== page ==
Misadventures in Mt. Puting Bato - Life is so full of tae!

Sunday, May 3, 2015

Misadventures in Mt. Puting Bato

To celebrate a year of dating and loving, Jan and I decided to climb Mt. Puting Bato - Samal Island's highest peak. Just so you know, Mt. Puting Bato is only 1,755 ft above sea level. It's not that high but this is where I was able to put into heart what other experienced mountaineers always remind me: Never underestimate a mountain.

Now let me tell you about a misadventure that took place on the first day of May that could've cost our lives. Okay, I am just exaggerating. But yes, it could have, if we aren't really prepared and smart enough to outwit trouble.

Our plan was to hike Mt. Puting Bato via Tayapoc trail because basing from our research, it is only a 30-minute hike but steeper compared to Guilon trail which is a 2-hour easy ascent. We, of course, chose the shorter trail to save time as we still have other places to go to.

We started hiking at 1:30pm and reached the peak by 2pm. Just in time. But when we got there, it is not the same Puting Bato that I have climbed about ten years ago. It looks totally different. But the view that was set before us is just the same. Beautiful. Breathtaking. And the feeling of freedom that comes from scaling heights, I think, is the the only thing that doesn't change over time.
Mt. Puting Bato, Samal Island 

Mt. Puting Bato, Samal Island
We had the mountain all to ourselves. While everyone was hitting the beach, we spent our time getting awed by the view around us. And the very highlight of this hike were the eagles soaring near us. We saw not just one, but three! It's not something you see everyday. Not in Davao, to say the least.
Mt. Puting Bato, Samal Island
Eagles. Pardon the quality. This is the best my humble phone can give.
By 3:30pm, we started to descend and decided to take the Guilon trail instead since it's nearer our next destination, which is Hagimit Waterfalls. And since we were able to descend a 5-hour climb at Mt. Parker in just a span of an hour and a half, this should be easy. Or so I thought.
Mt. Puting Bato, Samal Island
Taking a selfie while Jan contemplates what he has gotten himself into.
I thought I still know the trail going down. Turns out that the big change of the mountain's appearance since the first time I climbed it way back just made me as confused as Jan who's a first-timer there. In short, WE GOT LOST. We've been walking in circles, going back trail, ending up in dead ends, and getting more confused as trails started crossing one another the further we go. We thought of going back to where we ascended, but we've already gone too far and darkness started looming in.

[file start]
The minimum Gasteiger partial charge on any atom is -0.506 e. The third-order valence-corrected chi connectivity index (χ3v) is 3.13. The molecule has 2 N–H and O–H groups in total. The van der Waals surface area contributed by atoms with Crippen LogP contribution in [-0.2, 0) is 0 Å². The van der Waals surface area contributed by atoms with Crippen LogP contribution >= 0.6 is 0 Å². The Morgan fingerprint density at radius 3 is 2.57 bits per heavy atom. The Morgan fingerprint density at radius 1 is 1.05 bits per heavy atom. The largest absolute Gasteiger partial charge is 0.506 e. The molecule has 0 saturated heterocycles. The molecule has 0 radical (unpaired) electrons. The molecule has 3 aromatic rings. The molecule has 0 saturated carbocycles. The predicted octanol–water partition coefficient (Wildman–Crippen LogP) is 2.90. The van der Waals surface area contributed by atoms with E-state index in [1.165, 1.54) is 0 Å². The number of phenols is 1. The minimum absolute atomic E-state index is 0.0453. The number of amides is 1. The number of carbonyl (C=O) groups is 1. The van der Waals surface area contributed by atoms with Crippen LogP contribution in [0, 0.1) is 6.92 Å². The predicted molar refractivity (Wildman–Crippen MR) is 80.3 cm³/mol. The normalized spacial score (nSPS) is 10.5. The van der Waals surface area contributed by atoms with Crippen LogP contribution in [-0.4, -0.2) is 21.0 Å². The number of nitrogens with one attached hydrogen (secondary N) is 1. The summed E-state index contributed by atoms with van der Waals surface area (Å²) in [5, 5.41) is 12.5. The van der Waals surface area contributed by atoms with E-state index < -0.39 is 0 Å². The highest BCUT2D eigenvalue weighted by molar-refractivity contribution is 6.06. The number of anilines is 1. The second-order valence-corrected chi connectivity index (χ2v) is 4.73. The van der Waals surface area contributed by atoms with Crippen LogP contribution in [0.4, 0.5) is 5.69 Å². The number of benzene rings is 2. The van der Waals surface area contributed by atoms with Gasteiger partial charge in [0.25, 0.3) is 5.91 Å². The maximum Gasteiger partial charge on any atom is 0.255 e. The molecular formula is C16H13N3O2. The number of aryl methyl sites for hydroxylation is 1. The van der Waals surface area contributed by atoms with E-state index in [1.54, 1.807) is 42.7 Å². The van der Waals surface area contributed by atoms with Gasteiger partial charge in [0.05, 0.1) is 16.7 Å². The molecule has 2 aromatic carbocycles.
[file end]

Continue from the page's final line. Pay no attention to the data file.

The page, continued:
Mt. Puting Bato, Samal Island

What do we do? Since GPS doesn't work in situations like this, we started looking for signs of life, in hopes to ask for directions. Unfortunately, we found no one. All we can do was to trust our instincts. We trekked further, and seeing a water source made my hopes up. You know what it means? Civilization must be near. We followed the water pipe and voila! A human! You should know how happy I was to see another human other than Jan. We're safe now. Or so I thought.

We asked for directions, graciously thanked the lady, and rushed down the trail. The descent was more difficult than I expected. Cogon grasses started to slash my legs. One thorny bush succeeded and left me with this:

All the more, the steep trail was slowing down our pace. And we're trying to beat time here. We needed to get out of the mountain before total darkness comes. The descent took us more or less 3 hours and all the while I was thinking, a trail like this can't be hiked in 2 hours as what other bloggers say about Guilon trail. Are we really on the right track? 

If I didn't know better, I'd say we're lost again. I mean, yes, I know for sure we're lost but the view of the sea below is already visible from the point we were standing on. That means, we're almost near the foot. We continued trekking, going up and down, and sometimes going through a trail less traveled as there are no visible signs of it getting trekked on, still following the direction of the sea. As the sight of the coastal road is getting clearer, I breathed a sigh of relief.

At about 6:30 pm, we finally made it!

But aren't we supposed to be in Guilon? Apparently, we are not.

Stay tuned for part 2. I'll be off to SM for now. Pacquiao-Mayweather bout is happening in a few hours. I'm not missing it for this. Haha. See you on my next post. :)

2 comments:

  1. Hi sar, nag addu nrsg ka? U look familiar =) may signal sa bundok? Need to bring fon kc may lpg delivery business. Balak ko damay asawa ko sa plano ko akyat puting bato, both of us no hiking experience. May trail nman pra d kmi mwala? Planning to take the 30min route

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    1. Yes, addu nursing ko. Kinsa ni? And yes, may signal doon. If you will hike via the 30 minute trail, di ka mawawala as long as dun ka din bababa. :)

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